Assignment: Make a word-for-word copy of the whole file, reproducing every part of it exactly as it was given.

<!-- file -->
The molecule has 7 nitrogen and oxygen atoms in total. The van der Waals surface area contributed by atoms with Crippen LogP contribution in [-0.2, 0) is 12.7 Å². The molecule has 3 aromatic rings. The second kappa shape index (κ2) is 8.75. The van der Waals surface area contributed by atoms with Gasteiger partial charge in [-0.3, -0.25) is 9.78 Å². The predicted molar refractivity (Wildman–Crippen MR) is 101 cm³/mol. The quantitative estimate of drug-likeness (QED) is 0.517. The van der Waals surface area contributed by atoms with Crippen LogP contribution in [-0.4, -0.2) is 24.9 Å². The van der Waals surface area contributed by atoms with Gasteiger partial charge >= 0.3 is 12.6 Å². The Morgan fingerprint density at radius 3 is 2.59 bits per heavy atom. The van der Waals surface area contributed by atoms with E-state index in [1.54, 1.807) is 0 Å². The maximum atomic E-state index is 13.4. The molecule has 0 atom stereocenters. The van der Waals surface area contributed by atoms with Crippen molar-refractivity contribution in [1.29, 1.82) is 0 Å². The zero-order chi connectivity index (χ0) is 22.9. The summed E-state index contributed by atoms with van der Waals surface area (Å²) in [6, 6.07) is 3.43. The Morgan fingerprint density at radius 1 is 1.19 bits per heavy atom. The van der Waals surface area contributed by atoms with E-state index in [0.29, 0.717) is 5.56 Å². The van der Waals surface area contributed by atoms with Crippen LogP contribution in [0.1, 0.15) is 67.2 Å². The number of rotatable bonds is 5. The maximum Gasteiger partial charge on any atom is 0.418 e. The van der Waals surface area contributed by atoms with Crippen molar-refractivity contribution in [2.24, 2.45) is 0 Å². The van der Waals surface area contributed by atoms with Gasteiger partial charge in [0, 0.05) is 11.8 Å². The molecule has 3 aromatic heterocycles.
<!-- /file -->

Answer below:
The molecule has 7 nitrogen and oxygen atoms in total. The van der Waals surface area contributed by atoms with Crippen LogP contribution in [-0.2, 0) is 12.7 Å². The molecule has 3 aromatic rings. The second kappa shape index (κ2) is 8.75. The van der Waals surface area contributed by atoms with Gasteiger partial charge in [-0.3, -0.25) is 9.78 Å². The predicted molar refractivity (Wildman–Crippen MR) is 101 cm³/mol. The quantitative estimate of drug-likeness (QED) is 0.517. The van der Waals surface area contributed by atoms with Crippen LogP contribution in [-0.4, -0.2) is 24.9 Å². The van der Waals surface area contributed by atoms with Gasteiger partial charge >= 0.3 is 12.6 Å². The Morgan fingerprint density at radius 3 is 2.59 bits per heavy atom. The van der Waals surface area contributed by atoms with E-state index in [1.54, 1.807) is 0 Å². The maximum atomic E-state index is 13.4. The molecule has 0 atom stereocenters. The van der Waals surface area contributed by atoms with Crippen molar-refractivity contribution in [1.29, 1.82) is 0 Å². The zero-order chi connectivity index (χ0) is 22.9. The summed E-state index contributed by atoms with van der Waals surface area (Å²) in [6, 6.07) is 3.43. The Morgan fingerprint density at radius 1 is 1.19 bits per heavy atom. The van der Waals surface area contributed by atoms with E-state index in [0.29, 0.717) is 5.56 Å². The van der Waals surface area contributed by atoms with Crippen LogP contribution in [0.1, 0.15) is 67.2 Å². The number of rotatable bonds is 5. The maximum Gasteiger partial charge on any atom is 0.418 e. The van der Waals surface area contributed by atoms with Crippen molar-refractivity contribution in [2.24, 2.45) is 0 Å². The van der Waals surface area contributed by atoms with Gasteiger partial charge in [0, 0.05) is 11.8 Å². The molecule has 3 aromatic heterocycles.